Today is Day 45 of the Omer. Tif’eret sheb’malchut. Royal equanimity.
The third day of the week of the week of malchut (kingship), is represented by tif’eret, the aspect of balance or equanimity. Arguably the greatest player of all time, Michael Jordan, won six NBA championships with the Chicago Bulls, earning Finals MVP every time. The Hall of Famers credentials are impeccable: 5x MVP, 10x scoring champ, 9x All-Defensive team, and 1987-88 Defensive Player of the Year. Jordan’s basketball game was the ultimate balance of offense and defense. Over 15 seasons, he averaged 30.1 points, 6.2 rebounds, 5.3 assists, and 2.3 steals/game.
However, if you watched The Last Dance, (which was co-produced by Jordan), then you know that Michael believes in the very tough love approach and does not forgive grudges. As a player, his personality was rarely the embodiment of tif’eret. Too often, he tilted toward gevurah, putting power and judgment before generosity and loving-kindness, even with his teammates.
The exception was when he came back to basketball in 1995. In 1993, exhausted from the 1992 Olympics and three straight trips to the NBA Finals, and still grieving the tragic death of his father, Jordan retired from basketball. He wanted to return to his and his father’s first love, baseball. Jordan donned #45 for the Birmingham Barons, the AA team of the Chicago White Sox. In Birmingham, Jordan found his love for playing sports again. He even played pretty well too.
But thank G-d for the 1994-95 MLB strike, which cast doubt on the 1995 baseball season. Unable to play baseball, Jordan rediscovered his love for basketball and rejoined the Chicago Bulls for the end of the season with a simple fax: “I’m back.”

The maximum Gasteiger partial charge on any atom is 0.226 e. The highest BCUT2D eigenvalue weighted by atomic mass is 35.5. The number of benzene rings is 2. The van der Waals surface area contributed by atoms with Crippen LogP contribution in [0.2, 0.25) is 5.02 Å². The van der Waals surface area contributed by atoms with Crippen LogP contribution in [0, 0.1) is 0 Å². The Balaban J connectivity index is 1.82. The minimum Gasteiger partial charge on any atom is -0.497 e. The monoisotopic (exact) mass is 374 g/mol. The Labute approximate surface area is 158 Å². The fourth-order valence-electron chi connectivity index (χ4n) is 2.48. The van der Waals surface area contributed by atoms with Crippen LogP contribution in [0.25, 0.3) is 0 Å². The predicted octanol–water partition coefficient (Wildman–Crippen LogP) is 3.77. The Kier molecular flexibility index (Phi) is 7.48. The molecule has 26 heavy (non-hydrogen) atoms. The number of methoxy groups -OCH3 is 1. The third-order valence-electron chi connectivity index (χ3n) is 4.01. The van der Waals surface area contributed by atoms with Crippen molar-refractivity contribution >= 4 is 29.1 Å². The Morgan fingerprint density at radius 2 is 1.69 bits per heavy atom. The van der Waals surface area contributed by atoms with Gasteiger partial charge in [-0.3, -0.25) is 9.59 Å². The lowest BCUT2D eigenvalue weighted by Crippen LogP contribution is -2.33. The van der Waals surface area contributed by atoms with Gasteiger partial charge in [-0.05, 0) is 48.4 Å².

For 17 games of the 1995-95 regular season and 5 games in the playoffs, Jordan wore #45. His numbers were still All-Star level and he managed to score 55 points against the NY Knicks in MSG, but his timing was off and he wasn’t in basketball shape. After the first game of the Eastern Conference Semifinals, Orlando Magic guard, Nick Anderson said of Jordan, “45 ain’t 23.” He was right. Rejuvenated by his time away and reinvigorated by his love of baseball, Jordan’s time wearing 45 was probably the most balanced period of his career.
Motivated by his loss to Orlando in the 1995 playoffs, MJ came back stronger and more determined than ever. His demanding nature, drive for greatness, and impatience with others led the Bulls to three more NBA championships. It also contributed to the breakup of a dynasty, exhaustion, and his second retirement. There aren’t many times to celebrate Michael Jordan’s career as #45, but on tif’eret sheb’malchut, the moment when NBA royalty embodied equanimity is the perfect one.